The Torah has a way of making even the most mundane activities holy. Actions that are universal and perhaps even animalistic have a process by which they can be elevated. Parshat Tazria starts off with the topic of a woman’s impurity after childbirth. As Chief Rabbi Lord Jonathan Sacks points out, nothing is more “natural” than procreation. After all, the purpose of a species, in any ecological study, is to generate more of the same species. However, many heroines in the Tanach were not able to have children so “naturally,” from the Imahot through Chanah and the Isha HaShunamit. Clearly, the Torah is teaching us a lesson: Jewish survival is not merely biological. Every Jewish child is a gift from Hashem.
The Ori Veyishi, Rav Uri Auerbach, points out that in Yeshayahu 45:18 it says, “The world was not created for naught, it was created to be populated.” Based on this verse, many laws were enacted by the Chachamim to ensure that everyone is given an opportunity to create children, since this was the first commandment given to man (Bereishit 1:28). In order to fulfill these, women are willing to bear the enormous pain of childbirth in order to bring more children into the world and thereby increase the number of Jews. When Leah gave birth to Yehuda, she was thrilled that she had given birth to more than her share, not annoyed that she had to suffer more pain than Yaakov’s other wives. With “no pain”, there would literally be “no gain”, and here, any advancement of the Jewish people.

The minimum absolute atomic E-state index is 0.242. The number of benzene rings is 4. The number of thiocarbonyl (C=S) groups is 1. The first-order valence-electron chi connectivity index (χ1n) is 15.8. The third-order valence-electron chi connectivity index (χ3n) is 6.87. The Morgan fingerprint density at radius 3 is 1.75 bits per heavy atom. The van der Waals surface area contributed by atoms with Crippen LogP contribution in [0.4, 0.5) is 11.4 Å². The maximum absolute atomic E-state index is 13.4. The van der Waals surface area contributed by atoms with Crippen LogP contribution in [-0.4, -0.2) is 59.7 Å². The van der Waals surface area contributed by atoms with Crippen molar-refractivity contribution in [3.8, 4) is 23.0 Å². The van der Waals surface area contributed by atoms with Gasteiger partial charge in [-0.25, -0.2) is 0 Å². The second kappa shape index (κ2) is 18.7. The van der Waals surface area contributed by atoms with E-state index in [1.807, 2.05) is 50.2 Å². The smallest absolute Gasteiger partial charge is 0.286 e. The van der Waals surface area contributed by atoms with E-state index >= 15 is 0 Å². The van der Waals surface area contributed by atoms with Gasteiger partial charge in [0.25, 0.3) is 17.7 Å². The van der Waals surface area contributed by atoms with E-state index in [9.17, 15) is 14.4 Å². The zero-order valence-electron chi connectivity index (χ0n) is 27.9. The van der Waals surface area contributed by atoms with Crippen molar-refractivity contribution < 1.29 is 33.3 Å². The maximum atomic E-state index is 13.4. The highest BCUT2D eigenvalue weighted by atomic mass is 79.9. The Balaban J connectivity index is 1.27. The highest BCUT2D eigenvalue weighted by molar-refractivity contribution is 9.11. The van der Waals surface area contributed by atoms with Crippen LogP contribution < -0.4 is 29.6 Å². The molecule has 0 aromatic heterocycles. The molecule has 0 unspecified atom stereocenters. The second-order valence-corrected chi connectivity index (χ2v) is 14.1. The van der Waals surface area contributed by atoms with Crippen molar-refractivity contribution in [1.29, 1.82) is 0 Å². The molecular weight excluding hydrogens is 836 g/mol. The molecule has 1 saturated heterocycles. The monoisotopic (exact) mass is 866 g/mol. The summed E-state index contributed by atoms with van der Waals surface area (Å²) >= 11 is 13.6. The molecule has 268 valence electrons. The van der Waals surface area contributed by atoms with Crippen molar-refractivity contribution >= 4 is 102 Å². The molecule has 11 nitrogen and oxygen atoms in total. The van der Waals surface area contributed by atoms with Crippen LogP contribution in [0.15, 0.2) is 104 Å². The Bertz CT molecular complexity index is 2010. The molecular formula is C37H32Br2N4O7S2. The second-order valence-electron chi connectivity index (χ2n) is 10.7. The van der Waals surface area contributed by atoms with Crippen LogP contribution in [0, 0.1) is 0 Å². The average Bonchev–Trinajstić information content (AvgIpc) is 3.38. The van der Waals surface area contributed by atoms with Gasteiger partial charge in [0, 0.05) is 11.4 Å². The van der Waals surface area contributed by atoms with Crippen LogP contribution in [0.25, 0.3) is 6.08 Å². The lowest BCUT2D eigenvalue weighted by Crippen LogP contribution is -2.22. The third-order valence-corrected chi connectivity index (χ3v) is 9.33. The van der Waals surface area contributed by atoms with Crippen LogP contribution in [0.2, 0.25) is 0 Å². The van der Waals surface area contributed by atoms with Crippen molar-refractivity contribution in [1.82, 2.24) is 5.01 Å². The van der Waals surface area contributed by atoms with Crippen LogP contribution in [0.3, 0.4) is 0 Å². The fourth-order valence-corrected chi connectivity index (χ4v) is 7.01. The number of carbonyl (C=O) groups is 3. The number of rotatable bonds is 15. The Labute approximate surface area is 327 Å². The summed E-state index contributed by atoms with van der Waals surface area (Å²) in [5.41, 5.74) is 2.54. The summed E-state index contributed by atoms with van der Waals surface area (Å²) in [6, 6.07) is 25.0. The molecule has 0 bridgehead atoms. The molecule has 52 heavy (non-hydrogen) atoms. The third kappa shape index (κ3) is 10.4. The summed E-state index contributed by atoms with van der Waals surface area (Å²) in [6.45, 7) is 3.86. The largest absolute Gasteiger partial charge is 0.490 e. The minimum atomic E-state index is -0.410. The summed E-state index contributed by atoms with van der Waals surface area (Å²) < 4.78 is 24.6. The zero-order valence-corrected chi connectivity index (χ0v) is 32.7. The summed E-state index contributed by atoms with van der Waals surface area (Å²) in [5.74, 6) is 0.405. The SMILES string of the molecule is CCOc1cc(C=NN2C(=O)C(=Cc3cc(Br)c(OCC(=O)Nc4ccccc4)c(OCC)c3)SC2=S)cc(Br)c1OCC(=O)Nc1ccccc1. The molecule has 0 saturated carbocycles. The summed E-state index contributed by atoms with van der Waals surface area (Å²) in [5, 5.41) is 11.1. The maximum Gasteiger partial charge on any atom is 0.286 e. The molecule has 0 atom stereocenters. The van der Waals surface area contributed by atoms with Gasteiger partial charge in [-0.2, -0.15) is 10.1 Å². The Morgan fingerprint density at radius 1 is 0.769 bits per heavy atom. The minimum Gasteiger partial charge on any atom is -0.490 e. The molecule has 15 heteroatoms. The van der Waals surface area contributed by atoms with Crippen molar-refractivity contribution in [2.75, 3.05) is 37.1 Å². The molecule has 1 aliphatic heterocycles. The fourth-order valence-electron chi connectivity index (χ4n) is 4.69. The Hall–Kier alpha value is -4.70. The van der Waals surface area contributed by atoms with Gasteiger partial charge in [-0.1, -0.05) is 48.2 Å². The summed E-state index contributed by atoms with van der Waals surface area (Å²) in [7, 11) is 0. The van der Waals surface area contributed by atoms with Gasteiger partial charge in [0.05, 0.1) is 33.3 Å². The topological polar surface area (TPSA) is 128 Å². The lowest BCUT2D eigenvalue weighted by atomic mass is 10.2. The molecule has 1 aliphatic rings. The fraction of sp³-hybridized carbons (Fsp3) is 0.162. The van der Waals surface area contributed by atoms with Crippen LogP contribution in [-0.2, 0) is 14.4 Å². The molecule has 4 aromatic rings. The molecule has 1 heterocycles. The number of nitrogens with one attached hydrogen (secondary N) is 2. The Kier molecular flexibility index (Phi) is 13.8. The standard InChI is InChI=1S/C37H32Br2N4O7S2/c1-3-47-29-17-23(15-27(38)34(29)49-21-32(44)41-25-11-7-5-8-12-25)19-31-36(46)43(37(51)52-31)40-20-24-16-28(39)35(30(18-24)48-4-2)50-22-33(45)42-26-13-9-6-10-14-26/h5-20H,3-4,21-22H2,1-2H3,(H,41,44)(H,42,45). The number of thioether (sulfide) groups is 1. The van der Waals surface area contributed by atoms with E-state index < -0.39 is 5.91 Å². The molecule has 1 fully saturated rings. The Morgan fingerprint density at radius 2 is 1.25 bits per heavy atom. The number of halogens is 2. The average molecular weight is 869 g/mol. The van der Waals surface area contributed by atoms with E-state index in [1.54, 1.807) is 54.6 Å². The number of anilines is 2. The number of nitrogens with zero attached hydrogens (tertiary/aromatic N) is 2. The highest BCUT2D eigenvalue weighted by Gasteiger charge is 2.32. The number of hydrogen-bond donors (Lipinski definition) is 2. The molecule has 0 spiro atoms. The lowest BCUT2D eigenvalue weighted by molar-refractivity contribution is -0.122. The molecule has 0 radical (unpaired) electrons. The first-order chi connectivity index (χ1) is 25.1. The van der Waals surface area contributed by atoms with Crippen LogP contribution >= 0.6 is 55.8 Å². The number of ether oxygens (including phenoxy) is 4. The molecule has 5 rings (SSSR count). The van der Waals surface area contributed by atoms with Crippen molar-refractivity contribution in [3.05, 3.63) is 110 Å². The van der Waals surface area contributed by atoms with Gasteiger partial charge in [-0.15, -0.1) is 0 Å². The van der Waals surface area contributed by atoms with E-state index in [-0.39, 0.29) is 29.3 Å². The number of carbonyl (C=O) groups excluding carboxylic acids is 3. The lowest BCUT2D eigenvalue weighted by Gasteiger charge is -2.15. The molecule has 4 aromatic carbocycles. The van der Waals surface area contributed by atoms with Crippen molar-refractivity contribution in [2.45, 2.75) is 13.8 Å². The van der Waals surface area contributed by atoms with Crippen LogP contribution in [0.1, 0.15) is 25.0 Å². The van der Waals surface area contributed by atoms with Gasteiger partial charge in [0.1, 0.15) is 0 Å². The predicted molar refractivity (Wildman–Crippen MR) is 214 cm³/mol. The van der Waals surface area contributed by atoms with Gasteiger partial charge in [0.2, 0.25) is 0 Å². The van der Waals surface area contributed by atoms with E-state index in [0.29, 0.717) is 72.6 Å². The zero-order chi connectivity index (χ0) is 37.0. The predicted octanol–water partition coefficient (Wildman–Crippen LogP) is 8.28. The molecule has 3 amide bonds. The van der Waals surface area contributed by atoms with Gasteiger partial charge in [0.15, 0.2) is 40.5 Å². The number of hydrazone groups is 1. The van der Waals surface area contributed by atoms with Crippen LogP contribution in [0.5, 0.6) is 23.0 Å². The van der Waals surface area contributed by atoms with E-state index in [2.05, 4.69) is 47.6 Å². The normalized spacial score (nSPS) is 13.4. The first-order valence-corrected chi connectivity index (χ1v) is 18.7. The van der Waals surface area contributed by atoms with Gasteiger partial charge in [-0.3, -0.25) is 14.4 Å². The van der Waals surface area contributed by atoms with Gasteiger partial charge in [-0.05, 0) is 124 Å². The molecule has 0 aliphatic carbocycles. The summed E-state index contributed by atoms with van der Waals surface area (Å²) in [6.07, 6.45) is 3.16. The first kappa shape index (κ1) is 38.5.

Understanding the Torah’s approach to childbirth as a miraculous means to a nation-building end, we can now consider why a woman becomes impure. Although impurity is generally negative, perhaps here it is for a positive reason. Rabbi Sacks relates this to the halachic principle of “HaOsek B’Mitzvah Patur Min HaMitzvah” (Masechet Sukkah 26a), that one who is involved in a mitzvah is exempt from others. It is as if Hashem is saying to the mother that she is exempt from coming before Him in the Beit HaMikdash, the holiest place in the world, because she is involved in the holiest act done outside the Beit HaMikdash – caring for her child. Eventually, she will come and thank Hashem, but for now, she should realize that she just saw how from the pinnacle of mortality and physicality comes immortality and spirituality.
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